20. She moved about the flowers in the garb of the sylvan goddess and looking with her cerulean eyes of fluttering blue-bees on all sides; and sang to them in the sweet notes of the black kokila in the arbours.
21. The bees tired with their labour of love, refreshed themselves with sipping the dew-drops trickling on the tops of the flowers, and then making their repast on the farinaceous meal, slept together with their mates, in the cells of the flower cups.
22. The couples of bees dwelling in the cells of flowers, and giddy with sipping the honey of the flower cups; were humming their love tunes to one another.
23. The sage remained attentive for a moment to the murmur, proceeding from the village beyond the forest; and now he listened with pricked up ears, to the busy buzz of blue-bees and flies at a distance.
24. The sages then beheld with their down cast looks on moon-beams, which were spread like a sheet of fine linen on the blades of grass upon the ground below.
25. They beheld the beautiful antelopes, which slept in their leafy beds on the ground, below the stretching boughs of shady trees, as if they were the progeny of their native forest.
26. They saw the fearless birds chirping upon the branches, and others sleeping confident in their nests; and they beheld the ground covered by living creatures, feasting on the ripe fruits fallen below.
27. They saw the long lines of black-bees, lying mute on the ground like strings of beads, and blackening it with their sable bodies.
28. The forest was redolent with fragrance, and the sky was overhung by a cloud of flowers; the dust of Kadamba blossoms tinged the ground with ambergrease, and the Kadamba fruits covered the face of the land.
29. What need is there of saying more, than that there was no part of the tree, which was not useful to living beings.
30. Here the deer were sleeping on the fallen leaves and there were others resting on the barren ground;the birds sat on the banks and beaches of the rivulets all about that lofty tree.
31. As they were viewing in this manner the beauties of the forest, the night passed away as soon as a night of festivity.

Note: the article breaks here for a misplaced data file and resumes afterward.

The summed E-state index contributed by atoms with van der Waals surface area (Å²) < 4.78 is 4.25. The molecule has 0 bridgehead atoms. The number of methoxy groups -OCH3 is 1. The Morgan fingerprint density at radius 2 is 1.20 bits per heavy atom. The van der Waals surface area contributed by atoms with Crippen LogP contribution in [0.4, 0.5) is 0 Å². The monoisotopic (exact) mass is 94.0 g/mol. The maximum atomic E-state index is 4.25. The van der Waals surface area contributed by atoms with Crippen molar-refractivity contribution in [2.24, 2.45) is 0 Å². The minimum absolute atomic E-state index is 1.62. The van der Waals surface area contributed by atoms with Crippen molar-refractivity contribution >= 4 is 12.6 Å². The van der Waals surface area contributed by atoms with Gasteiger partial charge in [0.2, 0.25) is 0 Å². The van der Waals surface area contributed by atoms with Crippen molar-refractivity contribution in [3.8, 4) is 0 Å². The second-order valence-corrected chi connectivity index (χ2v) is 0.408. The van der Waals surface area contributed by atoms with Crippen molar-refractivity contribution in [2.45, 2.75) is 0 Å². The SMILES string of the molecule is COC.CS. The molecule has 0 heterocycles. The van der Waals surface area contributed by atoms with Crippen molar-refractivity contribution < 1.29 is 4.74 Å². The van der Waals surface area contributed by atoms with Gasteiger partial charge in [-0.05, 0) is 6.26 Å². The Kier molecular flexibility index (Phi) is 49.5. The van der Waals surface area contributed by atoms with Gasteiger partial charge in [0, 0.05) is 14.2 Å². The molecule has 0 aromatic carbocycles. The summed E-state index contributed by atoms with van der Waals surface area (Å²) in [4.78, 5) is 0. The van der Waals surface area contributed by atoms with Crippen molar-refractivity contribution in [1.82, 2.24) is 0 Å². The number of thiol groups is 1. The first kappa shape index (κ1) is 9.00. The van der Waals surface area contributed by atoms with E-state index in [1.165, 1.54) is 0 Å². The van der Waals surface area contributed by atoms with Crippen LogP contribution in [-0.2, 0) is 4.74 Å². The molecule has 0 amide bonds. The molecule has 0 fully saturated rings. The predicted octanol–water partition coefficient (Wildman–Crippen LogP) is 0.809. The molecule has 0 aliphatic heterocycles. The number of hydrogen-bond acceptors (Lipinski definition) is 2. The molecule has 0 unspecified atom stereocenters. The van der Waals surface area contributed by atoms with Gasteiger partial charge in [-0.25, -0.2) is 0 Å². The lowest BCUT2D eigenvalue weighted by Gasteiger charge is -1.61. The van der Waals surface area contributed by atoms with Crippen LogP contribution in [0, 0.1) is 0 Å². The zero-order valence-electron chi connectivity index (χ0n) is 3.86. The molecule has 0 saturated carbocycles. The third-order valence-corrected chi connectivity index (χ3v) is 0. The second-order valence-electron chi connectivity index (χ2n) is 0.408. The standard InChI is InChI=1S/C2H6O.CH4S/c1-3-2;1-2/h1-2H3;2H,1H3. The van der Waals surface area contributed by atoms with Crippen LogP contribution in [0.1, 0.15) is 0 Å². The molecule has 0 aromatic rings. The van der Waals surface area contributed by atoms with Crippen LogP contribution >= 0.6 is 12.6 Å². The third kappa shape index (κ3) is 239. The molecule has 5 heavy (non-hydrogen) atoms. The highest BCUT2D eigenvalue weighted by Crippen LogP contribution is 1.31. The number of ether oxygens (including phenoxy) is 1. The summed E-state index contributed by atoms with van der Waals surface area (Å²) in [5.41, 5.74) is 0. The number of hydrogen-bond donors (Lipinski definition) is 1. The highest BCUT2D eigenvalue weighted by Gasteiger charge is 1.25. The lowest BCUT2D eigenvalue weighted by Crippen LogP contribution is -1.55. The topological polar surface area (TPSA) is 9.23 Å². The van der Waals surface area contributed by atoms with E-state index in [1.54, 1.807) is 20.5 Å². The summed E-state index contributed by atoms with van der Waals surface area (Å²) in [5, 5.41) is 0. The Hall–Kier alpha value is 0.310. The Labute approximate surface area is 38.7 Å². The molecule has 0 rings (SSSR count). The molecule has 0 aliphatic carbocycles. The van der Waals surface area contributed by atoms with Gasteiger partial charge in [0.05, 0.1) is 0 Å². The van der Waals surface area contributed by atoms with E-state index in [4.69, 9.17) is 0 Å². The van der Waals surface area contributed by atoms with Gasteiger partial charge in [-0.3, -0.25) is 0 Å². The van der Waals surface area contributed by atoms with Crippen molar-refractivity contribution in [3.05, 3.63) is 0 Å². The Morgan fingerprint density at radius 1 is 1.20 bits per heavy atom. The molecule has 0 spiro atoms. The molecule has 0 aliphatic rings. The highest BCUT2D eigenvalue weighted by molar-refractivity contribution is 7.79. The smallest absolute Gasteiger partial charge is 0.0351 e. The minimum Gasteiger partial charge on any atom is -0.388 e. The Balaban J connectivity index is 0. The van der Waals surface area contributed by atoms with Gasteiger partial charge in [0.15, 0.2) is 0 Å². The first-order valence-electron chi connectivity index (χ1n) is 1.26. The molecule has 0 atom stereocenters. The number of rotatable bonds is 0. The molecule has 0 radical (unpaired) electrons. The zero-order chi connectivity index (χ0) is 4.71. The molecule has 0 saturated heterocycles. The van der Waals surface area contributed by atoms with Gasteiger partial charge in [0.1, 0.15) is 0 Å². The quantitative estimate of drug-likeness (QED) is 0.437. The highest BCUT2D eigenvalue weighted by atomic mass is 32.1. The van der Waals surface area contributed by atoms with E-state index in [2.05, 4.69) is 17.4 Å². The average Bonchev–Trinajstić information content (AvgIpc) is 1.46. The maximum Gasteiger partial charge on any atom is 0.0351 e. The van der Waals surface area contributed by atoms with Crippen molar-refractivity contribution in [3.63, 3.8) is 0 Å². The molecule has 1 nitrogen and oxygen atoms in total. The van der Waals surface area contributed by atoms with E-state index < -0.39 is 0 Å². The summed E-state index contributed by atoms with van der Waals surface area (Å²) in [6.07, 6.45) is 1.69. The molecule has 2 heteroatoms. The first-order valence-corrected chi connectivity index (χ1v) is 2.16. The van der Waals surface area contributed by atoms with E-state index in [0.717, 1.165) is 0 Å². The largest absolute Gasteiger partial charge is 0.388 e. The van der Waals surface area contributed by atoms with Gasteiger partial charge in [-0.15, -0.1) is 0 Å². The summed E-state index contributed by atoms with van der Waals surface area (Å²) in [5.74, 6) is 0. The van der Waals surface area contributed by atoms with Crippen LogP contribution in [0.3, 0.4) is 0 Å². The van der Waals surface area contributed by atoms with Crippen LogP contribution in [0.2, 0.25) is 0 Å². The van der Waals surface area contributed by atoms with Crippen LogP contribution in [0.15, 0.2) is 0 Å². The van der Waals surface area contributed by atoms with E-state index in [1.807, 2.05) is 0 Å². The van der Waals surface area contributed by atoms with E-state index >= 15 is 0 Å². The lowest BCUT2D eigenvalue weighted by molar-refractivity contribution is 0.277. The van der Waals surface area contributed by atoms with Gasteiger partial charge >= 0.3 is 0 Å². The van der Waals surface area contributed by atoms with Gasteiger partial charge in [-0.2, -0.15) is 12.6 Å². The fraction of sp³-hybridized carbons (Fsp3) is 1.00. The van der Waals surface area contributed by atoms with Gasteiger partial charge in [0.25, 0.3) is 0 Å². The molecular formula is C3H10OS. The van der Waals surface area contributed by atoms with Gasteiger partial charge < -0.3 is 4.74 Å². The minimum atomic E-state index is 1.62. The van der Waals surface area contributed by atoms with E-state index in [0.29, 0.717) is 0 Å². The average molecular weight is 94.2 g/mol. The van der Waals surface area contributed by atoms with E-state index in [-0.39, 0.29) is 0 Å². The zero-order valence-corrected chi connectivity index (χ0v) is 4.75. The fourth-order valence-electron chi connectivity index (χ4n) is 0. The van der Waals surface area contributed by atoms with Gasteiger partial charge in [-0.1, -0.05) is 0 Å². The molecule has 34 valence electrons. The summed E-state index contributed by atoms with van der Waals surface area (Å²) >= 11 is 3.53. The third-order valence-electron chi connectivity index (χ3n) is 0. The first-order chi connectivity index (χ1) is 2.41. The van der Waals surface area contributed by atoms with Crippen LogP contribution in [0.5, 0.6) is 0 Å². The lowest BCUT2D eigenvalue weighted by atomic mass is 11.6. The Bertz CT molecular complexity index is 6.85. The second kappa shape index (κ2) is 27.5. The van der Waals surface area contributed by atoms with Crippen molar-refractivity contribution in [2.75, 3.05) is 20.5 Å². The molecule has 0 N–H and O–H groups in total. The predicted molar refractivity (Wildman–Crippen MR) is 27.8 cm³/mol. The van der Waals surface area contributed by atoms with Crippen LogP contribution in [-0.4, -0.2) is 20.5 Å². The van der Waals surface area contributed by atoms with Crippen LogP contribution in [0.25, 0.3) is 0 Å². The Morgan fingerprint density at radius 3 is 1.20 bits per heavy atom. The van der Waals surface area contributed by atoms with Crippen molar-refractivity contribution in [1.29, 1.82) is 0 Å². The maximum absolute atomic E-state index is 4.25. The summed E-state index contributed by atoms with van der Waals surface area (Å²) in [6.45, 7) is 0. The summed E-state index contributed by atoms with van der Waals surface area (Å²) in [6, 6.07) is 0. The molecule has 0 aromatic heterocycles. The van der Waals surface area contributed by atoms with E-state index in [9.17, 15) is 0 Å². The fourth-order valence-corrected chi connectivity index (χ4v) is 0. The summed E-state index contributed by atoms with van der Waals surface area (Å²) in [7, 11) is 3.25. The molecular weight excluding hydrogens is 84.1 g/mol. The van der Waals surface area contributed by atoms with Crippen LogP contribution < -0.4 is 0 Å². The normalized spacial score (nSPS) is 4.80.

32. The son of the hermit kept conversing with me on many subjects, and derived many useful instructions from my teaching.
33. As we had been conversing with one another on different subjects, the night passed away as soon as that of a conjugal pair.
34. Now it began to dawn, and the blushing flowers commenced to ope their petals; while the host of the stars on high, disappeared from their arena of the sky.
35. I then took my departure, and was followed by the hermit and his son to some distance from their Kadamba tree, where I left them for my aerial course to the heavenly stream.
36. There having performed my holy ablution, I came down under the vault of heaven, and then entered the celestial region of the sages, which is situated in the midway sky.
37. Now I have related to you, Rama, this story of Dasura, that you may learn from his instance the unreality of the apparent world, and as it is but a shadow of the ideal one (in the Divine mind).
38. It was for this reason, that I have given you the narrations of Dasura, by way of explanation of the phenomenal world, as a shadow of the noumenal.
39. Now therefore know the Spirit like Dasura, and imitate his example in the magnanimity of your soul. Forsake the unreal, and pursue the reality for your permanent delight.
40. Rub out the dirt of desire from your mind, and see the image of truth in it as in a mirror; you will thus attain to the highest state of knowledge, and be honoured in all worlds as a perfect being.